Step into Klyne Maharaj's home and check out his nice things
Words: Dylan Muhlenberg | Photography: Nick Gordon
“I like anything that’s considered. Anything with a story to it.”
Klyne Maharaj is defending the Commes des Garçons candle burning on his kitchen countertop, and says it’s these little details that are so important to expressing identity.
With his formative years spent boarding at a WASPy private school for boys, Klyne has been an outsider since the age of 13, flexing his uniqueness even more by gravitating towards alternative subcultures and dressing in everything from 90s rap wear to the somewhat embarrassing accoutrements of the suburban mall punk. Still, it was this dabbling that helped form the refined sense of style he has today.
His home is no exception, and at first glance it’s the type of grown up space you’d expect to find inside a high-rise block in the city bowl, all clean lines and shiny surfaces. Look more closely though and you’ll see Klyne's personality peeking through throughout.
“All the weird odds and ends like the books, records, guitars, stuff that gives the place character, that’s all me. And then the plants, deities, candles, burners, the nicer home things, they wouldn’t be here without Robin. So there’s a lot more atmosphere because of her. There's a softness to the place. Otherwise it would be over the top bachelor pad.”
The young couple has shared their home for three years now, and the novelty of living in a hotel in the centre of town still hasn’t worn off. Especially when considering how between them they’ve lived in Botswana, Pietermaritzburg and Grahamstown. Today the small-town kids turned metropolitans couldn’t imagine living anywhere else.
Preferring to leave his car parked in the underground parking and skate everywhere, Klyne finds the amount of bars and restaurants nearby quite overwhelming, but is up to the challenge. Then the Company Gardens has become something of his backyard given its proximity right across the street.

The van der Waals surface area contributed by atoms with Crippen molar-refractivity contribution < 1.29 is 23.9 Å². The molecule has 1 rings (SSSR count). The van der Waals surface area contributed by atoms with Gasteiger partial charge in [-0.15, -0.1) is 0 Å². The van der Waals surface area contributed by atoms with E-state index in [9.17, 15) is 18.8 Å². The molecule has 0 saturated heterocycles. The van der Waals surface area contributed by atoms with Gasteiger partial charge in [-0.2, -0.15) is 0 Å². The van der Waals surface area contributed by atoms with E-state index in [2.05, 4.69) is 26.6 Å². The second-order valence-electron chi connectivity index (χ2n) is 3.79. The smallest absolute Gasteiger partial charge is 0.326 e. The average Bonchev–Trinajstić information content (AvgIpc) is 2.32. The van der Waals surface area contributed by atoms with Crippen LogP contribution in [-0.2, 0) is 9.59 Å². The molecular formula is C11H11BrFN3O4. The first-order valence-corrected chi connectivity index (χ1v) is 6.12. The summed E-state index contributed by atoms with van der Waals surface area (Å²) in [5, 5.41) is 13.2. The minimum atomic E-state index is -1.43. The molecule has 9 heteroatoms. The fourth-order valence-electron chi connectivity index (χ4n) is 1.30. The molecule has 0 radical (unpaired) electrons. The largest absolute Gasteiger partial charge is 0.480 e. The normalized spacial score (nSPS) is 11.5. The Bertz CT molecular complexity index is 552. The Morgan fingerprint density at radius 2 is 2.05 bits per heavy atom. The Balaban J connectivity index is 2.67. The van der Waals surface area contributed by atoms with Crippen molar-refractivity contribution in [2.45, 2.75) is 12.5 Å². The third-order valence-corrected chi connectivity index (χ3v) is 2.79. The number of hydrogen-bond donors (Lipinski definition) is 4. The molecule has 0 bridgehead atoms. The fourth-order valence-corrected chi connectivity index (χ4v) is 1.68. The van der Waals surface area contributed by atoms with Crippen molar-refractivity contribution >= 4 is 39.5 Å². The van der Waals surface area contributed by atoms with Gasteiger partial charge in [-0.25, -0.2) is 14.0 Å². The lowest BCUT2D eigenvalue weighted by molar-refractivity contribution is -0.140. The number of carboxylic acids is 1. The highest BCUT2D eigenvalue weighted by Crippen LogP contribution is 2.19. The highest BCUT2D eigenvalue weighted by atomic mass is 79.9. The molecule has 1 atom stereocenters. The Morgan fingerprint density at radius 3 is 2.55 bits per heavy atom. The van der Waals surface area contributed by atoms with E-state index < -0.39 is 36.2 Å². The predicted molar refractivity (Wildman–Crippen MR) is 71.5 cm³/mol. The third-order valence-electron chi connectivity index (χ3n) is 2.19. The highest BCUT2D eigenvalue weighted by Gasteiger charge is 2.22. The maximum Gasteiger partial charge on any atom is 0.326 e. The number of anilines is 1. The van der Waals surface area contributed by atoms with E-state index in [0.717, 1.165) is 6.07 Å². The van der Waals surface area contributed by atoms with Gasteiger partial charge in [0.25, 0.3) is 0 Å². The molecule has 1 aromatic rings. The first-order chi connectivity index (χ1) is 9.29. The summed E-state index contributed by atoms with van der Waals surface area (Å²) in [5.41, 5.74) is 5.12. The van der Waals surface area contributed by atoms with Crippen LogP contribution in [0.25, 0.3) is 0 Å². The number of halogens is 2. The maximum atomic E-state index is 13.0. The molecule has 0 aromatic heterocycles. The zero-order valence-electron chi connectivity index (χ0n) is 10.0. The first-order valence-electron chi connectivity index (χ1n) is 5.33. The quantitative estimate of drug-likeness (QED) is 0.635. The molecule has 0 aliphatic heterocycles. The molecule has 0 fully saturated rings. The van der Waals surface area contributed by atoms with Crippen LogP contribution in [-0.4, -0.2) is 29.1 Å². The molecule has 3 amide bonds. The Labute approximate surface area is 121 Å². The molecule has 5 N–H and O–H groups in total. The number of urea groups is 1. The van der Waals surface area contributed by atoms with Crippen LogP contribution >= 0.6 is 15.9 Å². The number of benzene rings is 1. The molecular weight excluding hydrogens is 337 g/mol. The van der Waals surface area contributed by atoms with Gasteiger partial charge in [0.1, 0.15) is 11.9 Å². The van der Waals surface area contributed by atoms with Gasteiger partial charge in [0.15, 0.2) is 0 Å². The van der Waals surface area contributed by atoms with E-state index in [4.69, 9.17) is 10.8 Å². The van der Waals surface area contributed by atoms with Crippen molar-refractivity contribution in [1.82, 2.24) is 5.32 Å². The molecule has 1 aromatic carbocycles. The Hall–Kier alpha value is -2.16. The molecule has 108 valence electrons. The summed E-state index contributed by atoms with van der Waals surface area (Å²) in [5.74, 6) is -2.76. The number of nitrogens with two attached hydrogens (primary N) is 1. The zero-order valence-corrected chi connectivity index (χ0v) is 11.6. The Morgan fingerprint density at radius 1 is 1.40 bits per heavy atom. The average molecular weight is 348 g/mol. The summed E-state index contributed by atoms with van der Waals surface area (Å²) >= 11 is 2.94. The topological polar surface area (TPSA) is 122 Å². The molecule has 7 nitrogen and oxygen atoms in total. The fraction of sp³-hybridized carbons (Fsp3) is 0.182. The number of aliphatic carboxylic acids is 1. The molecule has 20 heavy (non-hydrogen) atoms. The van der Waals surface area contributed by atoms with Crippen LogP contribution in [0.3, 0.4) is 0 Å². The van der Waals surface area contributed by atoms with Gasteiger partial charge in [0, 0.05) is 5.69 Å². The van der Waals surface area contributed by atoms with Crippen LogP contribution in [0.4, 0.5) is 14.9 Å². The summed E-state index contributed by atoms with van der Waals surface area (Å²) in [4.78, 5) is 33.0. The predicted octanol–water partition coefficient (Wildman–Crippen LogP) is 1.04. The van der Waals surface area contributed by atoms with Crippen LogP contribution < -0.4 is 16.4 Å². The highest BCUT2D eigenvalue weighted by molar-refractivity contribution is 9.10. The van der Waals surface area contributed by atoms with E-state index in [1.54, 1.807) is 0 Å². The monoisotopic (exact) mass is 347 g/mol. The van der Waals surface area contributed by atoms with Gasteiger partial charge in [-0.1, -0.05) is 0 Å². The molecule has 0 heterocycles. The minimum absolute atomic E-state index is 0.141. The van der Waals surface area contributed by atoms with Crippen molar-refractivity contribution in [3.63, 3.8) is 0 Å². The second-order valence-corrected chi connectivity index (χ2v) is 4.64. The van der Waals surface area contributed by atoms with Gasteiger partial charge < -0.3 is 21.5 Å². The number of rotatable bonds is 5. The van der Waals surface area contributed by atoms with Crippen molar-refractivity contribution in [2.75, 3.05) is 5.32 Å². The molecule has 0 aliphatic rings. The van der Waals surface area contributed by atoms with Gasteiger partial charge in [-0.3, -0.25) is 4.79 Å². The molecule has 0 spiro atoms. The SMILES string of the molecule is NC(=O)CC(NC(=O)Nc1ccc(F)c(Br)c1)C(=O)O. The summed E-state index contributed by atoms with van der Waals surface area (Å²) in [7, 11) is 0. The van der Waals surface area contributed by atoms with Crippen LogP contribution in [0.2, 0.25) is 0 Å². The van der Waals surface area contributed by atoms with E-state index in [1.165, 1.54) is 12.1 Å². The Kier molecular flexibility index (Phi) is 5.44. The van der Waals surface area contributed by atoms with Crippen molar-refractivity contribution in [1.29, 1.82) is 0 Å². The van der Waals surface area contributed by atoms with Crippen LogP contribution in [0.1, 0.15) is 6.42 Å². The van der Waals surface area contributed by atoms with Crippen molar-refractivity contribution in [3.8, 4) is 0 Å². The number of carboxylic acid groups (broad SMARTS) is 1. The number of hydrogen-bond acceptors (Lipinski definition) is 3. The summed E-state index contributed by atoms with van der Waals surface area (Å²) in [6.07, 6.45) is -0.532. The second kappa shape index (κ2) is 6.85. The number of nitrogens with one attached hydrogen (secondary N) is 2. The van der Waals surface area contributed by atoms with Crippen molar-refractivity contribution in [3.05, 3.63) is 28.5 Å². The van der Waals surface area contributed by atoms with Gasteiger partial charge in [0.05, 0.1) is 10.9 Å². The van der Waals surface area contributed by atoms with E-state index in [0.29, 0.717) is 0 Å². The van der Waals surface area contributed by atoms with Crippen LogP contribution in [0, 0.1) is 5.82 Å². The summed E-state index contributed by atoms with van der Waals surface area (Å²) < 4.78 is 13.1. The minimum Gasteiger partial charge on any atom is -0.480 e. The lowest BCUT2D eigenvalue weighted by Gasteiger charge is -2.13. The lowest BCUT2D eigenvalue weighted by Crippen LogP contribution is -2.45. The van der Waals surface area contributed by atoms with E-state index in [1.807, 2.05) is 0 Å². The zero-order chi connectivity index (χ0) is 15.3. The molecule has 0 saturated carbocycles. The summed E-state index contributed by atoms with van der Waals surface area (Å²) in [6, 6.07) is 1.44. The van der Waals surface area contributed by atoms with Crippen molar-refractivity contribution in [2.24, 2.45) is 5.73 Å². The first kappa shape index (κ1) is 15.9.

Klyne is especially happy here after a recent renovation job opened the space up, providing some much needed storage for things like his ridiculous sneaker collection. Using a white palette, glossy finishes with luxury accents like imported woods from Germany and quartz countertops the space is beautiful without being precious and can stand up to whatever is spilled on it.
However it's the heat that Klyne buys for his feet that he's most excited to show off, and unlike his brother Dane, who at time of interview was working in finance and had dedicated a display case to his prized kicks, Klyne keeps his shoes in the cupboard like a normal person. Inside it’s anything but, with Supreme and Stone Harbour collaborations, Ricardo Tisci designs and a pair of New Balance hand made in the UK.
“This is much more manageable because twice a year I’ll clean out my cupboard and give away some shoes and clothes, but yes, I have a lot of sneakers because that’s what I spend my money on. I buy nothing as an investment, everything is to wear, I don’t dig reselling culture.”
Klyne explains how sneaker culture has blown up and with a new collab dropping every weekend it's taken the sting out of collecting sneakers. Obsessing over sneakers is now definitely mainstream. Which doesn't necessarily mean that this sneakerhead will move on to the next thing, he's just less concerned with playing a numbers game and is more focussed on what he chooses to acquire.
“I shop a lot of my sneakers on Superbalist and buy stuff that anyone could buy, I just wear it differently. We stock enough brands and products to allow our customers to do the same thing.”
Wearing a pair of Nike Mayfly, Klyne says that true style isn’t necessarily about buying the most expensive or rarest collaborations, and instead it’s about applying your philosophy and personality to something that anyone could buy, and then making it yours.
His home is testament to this, the perfect blank canvas to apply his personality to, and in the process making it something that's a reflection of who he is and what he's about. If you reading this still haven't found your own personal style yet, then you could do far worse than borrowing from Klyne's aesthetic. Get started by shopping the selects below, which he kindly curated for The Way of Us.